“Public services, as the largest employer in Wales, have a huge contribution to make in developing and enhancing cultural well-being. Culture is the lifeblood of a vibrant society, expressed in the many ways we tell our stories, celebrate, remember the past, entertain ourselves, and imagine the future. Our creative expression helps define who we are, and helps us see the world through the eyes of others."

According to the National Survey for Wales 2018-19, 78% of people said they agreed that it is right that there should be public funding of arts and cultural projects, 85% of people agreed that arts and culture make Wales a better place to live in and 65% agreed that arts and cultural activity helped to enrich the quality of their life. 

“However, during times of austerity, culture can be mistakenly seen as a ‘nice to have’ or even a luxury. This is at odds with evidence which shows that valuing arts and creativity is beneficial for our well-being. As an Arts Council of Wales recent report found, ‘Attending an arts event at least once a month during life’s later years reduces the risk of depression by 50%. Visiting a gallery or museum every few months reduces your risk of developing dementia by up to 44% – and the benefit lasts for up to 10 years after you stop.’ 

“In March last year, I welcomed calls from the Arts Council of Wales for dance classes and art lessons to be made available on prescription and that health boards should make funds available. I also support their recent initiative to work closely with the Welsh NHS Confederation to explore how arts intervention can play a role in Welsh healthcare provision.”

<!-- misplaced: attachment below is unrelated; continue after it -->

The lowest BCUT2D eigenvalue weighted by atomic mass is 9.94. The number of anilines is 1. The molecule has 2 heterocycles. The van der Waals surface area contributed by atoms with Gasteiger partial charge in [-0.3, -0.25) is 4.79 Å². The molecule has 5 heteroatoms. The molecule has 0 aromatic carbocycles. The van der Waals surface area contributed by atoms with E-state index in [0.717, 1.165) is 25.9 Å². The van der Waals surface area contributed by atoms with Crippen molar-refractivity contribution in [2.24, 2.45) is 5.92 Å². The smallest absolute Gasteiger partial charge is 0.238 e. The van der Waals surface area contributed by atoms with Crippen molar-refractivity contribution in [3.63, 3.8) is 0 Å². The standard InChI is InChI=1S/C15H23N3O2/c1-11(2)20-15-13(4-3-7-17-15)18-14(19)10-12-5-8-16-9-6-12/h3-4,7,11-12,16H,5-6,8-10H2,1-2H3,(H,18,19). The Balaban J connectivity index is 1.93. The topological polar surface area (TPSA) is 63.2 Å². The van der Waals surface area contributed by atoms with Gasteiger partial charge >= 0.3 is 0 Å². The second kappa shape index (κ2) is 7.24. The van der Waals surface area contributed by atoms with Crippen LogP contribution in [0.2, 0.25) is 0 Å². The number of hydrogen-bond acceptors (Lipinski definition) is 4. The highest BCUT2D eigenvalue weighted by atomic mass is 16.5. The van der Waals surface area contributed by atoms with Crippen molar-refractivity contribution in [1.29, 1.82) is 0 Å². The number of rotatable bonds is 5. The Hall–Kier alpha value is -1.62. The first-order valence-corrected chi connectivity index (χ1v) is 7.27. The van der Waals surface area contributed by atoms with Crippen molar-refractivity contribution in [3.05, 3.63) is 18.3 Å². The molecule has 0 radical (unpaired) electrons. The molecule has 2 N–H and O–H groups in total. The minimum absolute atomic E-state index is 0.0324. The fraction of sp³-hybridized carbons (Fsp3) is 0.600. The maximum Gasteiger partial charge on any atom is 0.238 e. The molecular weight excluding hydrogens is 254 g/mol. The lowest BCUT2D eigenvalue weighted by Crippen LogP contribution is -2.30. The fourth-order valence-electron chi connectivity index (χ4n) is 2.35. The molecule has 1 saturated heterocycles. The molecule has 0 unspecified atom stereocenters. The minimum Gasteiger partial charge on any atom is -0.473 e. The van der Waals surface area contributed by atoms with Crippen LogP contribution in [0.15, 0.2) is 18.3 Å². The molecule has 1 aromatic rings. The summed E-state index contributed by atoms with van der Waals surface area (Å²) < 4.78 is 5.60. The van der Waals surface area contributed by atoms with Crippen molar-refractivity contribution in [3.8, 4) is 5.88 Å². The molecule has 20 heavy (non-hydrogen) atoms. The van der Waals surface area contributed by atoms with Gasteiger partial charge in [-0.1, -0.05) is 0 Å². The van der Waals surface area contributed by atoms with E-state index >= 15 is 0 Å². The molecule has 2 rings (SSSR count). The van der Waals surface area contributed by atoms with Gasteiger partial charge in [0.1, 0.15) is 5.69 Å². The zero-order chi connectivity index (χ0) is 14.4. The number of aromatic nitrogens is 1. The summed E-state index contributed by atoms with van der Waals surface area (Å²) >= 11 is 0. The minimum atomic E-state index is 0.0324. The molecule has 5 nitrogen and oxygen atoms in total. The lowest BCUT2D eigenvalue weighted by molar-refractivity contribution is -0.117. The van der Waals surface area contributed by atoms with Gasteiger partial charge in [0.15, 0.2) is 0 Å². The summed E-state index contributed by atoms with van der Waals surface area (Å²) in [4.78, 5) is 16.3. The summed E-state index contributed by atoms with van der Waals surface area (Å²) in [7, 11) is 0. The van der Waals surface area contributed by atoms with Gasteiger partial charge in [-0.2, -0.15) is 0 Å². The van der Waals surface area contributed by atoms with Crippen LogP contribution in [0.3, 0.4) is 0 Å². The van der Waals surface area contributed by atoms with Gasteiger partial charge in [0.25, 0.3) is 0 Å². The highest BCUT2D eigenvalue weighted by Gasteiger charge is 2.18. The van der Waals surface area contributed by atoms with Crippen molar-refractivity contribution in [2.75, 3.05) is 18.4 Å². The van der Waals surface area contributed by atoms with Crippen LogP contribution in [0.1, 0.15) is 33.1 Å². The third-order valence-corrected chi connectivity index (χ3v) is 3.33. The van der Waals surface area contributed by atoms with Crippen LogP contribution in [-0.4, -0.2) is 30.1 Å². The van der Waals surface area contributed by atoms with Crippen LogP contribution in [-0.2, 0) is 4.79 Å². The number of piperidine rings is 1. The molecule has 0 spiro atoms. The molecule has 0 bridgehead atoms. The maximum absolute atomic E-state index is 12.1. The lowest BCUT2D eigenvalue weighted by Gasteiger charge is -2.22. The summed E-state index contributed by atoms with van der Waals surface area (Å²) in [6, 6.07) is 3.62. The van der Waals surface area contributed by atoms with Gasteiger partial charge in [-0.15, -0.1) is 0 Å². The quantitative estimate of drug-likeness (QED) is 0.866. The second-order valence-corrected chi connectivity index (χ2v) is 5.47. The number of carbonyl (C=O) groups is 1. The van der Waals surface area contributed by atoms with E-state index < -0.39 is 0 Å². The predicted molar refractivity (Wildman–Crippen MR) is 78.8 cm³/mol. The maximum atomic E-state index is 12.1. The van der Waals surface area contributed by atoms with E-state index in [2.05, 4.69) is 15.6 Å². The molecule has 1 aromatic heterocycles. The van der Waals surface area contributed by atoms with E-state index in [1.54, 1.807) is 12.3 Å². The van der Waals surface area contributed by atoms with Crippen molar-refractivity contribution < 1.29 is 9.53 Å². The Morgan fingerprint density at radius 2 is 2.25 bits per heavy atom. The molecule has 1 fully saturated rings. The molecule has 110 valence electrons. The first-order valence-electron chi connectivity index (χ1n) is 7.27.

At the launch at the National Eisteddfod today, the Commissioner will call on public bodies to see cultural investment as one of the ways of preventing some of the most serious challenges such as loneliness, obesity, climate change and ill-health. 

“I invite public bodies to do more on developing cultural awareness and creativity as core skills and I will be publishing a paper later this year, that will address how the education system can better prepare young people with the skills for the future. 

The Commissioner is calling on public bodies in Wales to take bolder steps towards a Wales of Vibrant Culture and Thriving Welsh Language by (amongst other things); 

  • Develop targeted programmes of work that utilise cultural tools and cultural professionals to support wider issues e.g. Community Safety, Literacy, Poverty, Social Isolation.
  • Make use of cultural professionals when developing new large-scale projects, capital builds and redevelopments. such as at Pawb in Wrexham, where resident and professionals worked through culture to reimagine the old market place. It now houses a gallery and market traders and has increased footfall. 
  • Develop and utilise creative tools to address organisational and staff well-being issues, such as drama for stress management, yoga for relaxation etc.

In new guidance being issued to public bodies today she has highlighted good practice in some public bodies and is asking others to follow their lead. The guidance provides practical steps public bodies and others can take to ensure they are successfully delivering on a goal of a Wales of Vibrant Culture and Thriving Welsh Language.